Locals well-beaten as out-of-towners sweep Black-Eyed Susan graded stakes

by | May 19, 2017 | Breaking, Features, Maryland, MD Racing, Racing, Top Stories, Triple Crown Trail | 1 comment


Actress (inside) holds off Lights of Medina to win the Black-Eyed Susan. Photo by Laurie Asseo.

by Frank Vespe

The out-of-town invaders came early, the rains came late, and the locals, who entered Black-Eyed Susan day with high hopes, left for the most part empty-handed.

As usual.

Actress, Shaman Ghost, Terra Promessa, and Vertical Oak all made the grade in graded stakes, while local hopefuls like Shimmering Aspen, Crabcakes, Bodhisattva, and Winter found the going tough on Maryland’s second biggest day.

The rains arrived suddenly moments prior to the running of the grassy, $100,000 Jim McKay Turf Sprint, and while it probably wasn’t foreshadowing, exactly, fans looking for the rainbow to arrive for the venerable Ben’s Cat were disappointed in the end. The 11-year-old son of Parker’s Storm Cat, bred, owned, and trained by Hall of Famer King Leatherbury, could mount only the mildest of mild rallies and finished eighth.

The Cat was one of several local interests in the McKay, the most successful of which was another veteran, the Susan Cooney trainee Made Bail. The son of Closing Argument, now five years old, finished fifth in a race in which Richard’s Boy, most recently fifth in the Group 1 Al Quoz Spring at Meydan, edged favored Pay Any Price for the win.

Those same rains turned the formerly fast track into a sloppy, sealed mess for the day’s top event, the Grade 2, $250,000 Black-Eyed Susan Stakes.

That worked out well for Actress, who rallied from far back to win by a neck in 1:51.87, holding off Lights of Medina to win.

“I always liked this filly,” said trainer Jason Servis. “I told [the owners Gary and Mary West] she’s a good filly from day one.”

While not every horse takes to the off going, Actress relished it, said winning jockey Nik Juarez.

“We knew she would get a distance,” he said. “They were running fast up front, and I was sitting behind. She ate the dirt up.”

Shimmering Aspen, trained at Laurel Park by Rodney Jenkins for Hillwood Stable, was perhaps surprisingly the tepid 3.40-1 favorite. Though Shimmering Aspen, a daughter of Malibu Moon, had impressed in winning three straight by comfortable margins, she had never previously tried a two-turn distance or stakes company.

Under Victor Carrasco, Shimmering Aspen bid for the lead near the quarter pole, led to the furlong grounds, but emptied out late to finish a well-beaten seventh.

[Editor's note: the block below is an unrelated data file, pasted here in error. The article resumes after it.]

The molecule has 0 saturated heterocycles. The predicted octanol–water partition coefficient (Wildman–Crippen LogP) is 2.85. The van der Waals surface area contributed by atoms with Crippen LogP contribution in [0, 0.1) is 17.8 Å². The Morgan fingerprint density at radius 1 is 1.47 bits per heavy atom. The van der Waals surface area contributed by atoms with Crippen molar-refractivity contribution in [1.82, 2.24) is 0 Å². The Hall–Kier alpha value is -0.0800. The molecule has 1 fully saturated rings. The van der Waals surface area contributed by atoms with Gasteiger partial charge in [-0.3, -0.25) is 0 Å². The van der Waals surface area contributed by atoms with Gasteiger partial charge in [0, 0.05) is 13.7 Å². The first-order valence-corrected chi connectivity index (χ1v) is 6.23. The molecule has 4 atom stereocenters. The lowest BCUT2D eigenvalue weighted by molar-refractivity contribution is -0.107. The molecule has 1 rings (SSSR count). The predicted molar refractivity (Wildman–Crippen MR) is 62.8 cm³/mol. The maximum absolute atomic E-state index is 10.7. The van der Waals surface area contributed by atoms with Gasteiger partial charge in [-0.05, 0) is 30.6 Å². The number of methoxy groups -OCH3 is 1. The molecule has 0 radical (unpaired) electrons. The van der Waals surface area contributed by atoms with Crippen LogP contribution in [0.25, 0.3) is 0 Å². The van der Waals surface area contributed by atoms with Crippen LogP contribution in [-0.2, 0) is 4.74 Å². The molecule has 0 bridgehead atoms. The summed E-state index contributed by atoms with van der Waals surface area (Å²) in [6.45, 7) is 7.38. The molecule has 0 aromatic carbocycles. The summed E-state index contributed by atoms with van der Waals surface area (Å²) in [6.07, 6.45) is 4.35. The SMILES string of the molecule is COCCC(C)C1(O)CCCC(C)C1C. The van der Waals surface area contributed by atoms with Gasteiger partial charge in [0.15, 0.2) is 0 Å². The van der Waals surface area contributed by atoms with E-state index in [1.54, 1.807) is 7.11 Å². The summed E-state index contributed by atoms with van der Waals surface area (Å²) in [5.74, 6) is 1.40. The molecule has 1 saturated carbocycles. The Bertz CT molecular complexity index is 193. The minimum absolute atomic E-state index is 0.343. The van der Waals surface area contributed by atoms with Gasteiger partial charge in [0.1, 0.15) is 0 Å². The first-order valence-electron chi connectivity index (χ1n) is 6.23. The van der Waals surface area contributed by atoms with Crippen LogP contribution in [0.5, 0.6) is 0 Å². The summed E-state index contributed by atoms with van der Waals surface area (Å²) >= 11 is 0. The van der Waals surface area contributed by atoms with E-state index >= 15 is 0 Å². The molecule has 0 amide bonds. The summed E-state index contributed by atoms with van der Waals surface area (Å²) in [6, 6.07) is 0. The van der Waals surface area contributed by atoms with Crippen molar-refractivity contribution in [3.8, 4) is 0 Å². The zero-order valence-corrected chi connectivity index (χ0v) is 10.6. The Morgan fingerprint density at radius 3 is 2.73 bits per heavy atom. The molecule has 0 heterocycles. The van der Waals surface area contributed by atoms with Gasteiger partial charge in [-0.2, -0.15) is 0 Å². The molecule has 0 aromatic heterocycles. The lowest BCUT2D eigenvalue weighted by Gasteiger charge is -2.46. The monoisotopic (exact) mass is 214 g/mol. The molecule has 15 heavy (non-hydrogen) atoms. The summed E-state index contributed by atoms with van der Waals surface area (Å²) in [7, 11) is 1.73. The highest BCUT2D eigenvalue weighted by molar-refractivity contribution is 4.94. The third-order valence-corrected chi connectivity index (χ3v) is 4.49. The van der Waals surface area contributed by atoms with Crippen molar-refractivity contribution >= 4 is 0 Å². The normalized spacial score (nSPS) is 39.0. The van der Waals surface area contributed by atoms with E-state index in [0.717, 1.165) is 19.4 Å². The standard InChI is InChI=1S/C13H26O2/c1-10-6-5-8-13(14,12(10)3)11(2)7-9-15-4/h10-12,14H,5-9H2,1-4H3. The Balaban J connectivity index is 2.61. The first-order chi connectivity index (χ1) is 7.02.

In the day’s other top race, the Grade 3 Pimlico Special, $300,000 Pimlico Special, Grade 1 winner Shaman Ghost’s class won out, but it wasn’t easy. Shaman Ghost — running in the colors of Stronach Stables — rallied from sixth to wear down free-wheeling Dolphus, loose on the lead while maintaining a moderate pace.

It wasn’t a bad outcome for trainer Jimmy Jerkens, who trained both the winner and the runner-up.

“Shaman had a little too much for him, but Dolphus ran terrific,” Jerkens said. “It’s terrific to run one-two — that’s what we came down here for.”

Those two runners, just a neck apart, were seven lengths clear of Conquest Windycity in third. Three runners with recent starts at Laurel and Charles Town — Name Changer, Fellowship, and Bodhisattva — finished fourth, seventh, and ninth.

In the Grade 3 Allaire DuPont Distaff, the first of the day’s seven stakes, favored Terra Promessa earned a facile, seven-length score at even odds. Pennsylvania-bred Power of Snunner was fourth, while the locally-based Winter, trained by Cal Lynch at Laurel Park, was sixth.

“She’s a wonderful filly and being by Curlin it makes it special,” said winning trainer Steve Asmussen. “Jose [Ortiz] rode her twice previously and both were wins. He knows the filly. Obviously, she’s better now than she’s ever been. Her last race against Stellar Wind was her fastest. For her to respond like this after such a demanding race speaks volumes to her personality and durability.”

Asmussen and Ortiz also got the money in the day’s other graded event, the Grade 3 Miss Preakness, a six-furlong sprint for sophomore fillies. His Vertical Oak, sent off at nearly 7-1, thrashed favored Our Majesty to win by nearly four lengths.

“I was in great position going into the turn,” Ortiz said. “I was third in the clear. I waited and waited, then she jumped into the bit, so I knew I had a horse when I asked her.”

Maryland-bred Crabcakes, the winner of last winter’s Maryland Juvenile Filly Championship, was never much involved after a bad break and wound up eighth.